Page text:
Bikram Yoga Doesn't Have to Be Hot to Be Good for You
Bikram yoga is equally effective at improving health whether the exercise is done in a heated room or a room at normal temperature, according to a new study.
The research was published in Experimental Physiology and carried out by investigators from Texas State University and the University of Texas at Austin.
Bikram yoga is popular worldwide and involves 26 poses performed in a room heated to 104 degrees. Despite its popularity, little is known about the health benefits associated with it and even less is known about the stipulation that it be carried out in a hot environment.
This is the first publication to date to isolate the effects of the heat in Bikram yoga, and it found that the heated environment did not play a role in causing improvements in vascular health.
The research showed, however, that Bikram yoga can reduce changes in the lining of blood vessels that are involved in the development and progression of heart disease. It also found that it can possibly delay the progression of atherosclerosis, which is a disease in which plaque builds up inside arteries and can cause heart attack or stroke. However, crucially, it found that it is not necessary for the yoga to be performed at a hot temperature to achieve those results.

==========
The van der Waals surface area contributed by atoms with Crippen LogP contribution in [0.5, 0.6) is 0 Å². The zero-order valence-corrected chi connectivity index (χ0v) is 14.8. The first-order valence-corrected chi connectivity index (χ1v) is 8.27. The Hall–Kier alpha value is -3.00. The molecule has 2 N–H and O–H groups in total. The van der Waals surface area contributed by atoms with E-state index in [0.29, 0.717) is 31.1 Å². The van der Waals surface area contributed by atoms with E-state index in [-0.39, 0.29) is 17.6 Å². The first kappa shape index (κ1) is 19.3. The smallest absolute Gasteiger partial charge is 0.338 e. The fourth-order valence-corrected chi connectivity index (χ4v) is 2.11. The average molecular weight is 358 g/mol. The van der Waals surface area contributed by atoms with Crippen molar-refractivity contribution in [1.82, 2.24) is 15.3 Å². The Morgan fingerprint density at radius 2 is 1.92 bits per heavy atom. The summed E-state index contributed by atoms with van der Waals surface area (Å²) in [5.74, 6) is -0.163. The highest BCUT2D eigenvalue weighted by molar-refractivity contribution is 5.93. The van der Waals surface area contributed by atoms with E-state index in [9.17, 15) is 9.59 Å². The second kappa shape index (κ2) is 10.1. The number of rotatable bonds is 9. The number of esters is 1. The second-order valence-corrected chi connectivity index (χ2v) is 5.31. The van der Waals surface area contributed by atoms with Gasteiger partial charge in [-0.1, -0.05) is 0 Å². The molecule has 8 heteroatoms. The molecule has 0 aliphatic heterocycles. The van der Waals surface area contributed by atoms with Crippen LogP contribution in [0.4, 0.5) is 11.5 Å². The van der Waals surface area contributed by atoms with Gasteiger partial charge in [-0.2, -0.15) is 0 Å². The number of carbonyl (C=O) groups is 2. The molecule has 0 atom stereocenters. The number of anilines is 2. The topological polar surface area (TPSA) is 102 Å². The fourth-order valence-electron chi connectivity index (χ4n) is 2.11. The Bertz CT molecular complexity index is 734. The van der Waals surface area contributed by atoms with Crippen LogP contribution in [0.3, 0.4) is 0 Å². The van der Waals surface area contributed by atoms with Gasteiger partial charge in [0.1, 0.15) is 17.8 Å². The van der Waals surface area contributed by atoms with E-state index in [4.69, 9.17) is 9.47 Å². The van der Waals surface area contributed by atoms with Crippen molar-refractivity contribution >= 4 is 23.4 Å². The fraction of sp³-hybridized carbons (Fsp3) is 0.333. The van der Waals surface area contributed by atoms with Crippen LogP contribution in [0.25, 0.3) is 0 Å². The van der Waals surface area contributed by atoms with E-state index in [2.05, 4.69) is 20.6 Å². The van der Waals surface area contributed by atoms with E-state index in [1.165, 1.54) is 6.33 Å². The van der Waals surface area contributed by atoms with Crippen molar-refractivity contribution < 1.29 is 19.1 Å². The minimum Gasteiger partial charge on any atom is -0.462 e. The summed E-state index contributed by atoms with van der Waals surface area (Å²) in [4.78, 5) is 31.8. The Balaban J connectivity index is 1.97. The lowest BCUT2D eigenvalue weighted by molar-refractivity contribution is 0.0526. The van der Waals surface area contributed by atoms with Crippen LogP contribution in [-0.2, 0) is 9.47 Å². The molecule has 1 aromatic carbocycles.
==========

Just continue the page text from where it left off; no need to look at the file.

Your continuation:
Eighty participants were enrolled. The intervention lasted for 12 weeks and participants were asked to attend three Bikram yoga classes per week. One group practiced in the heat and the other in normal temperatures.
Stacy D. Hunter, corresponding author, said, “The new finding from this investigation was that the heated practice environment did not seem to play a role in eliciting improvements in vascular health with Bikram yoga. This is the first publication to date to show a beneficial effect of the practice in the absence of the heat.”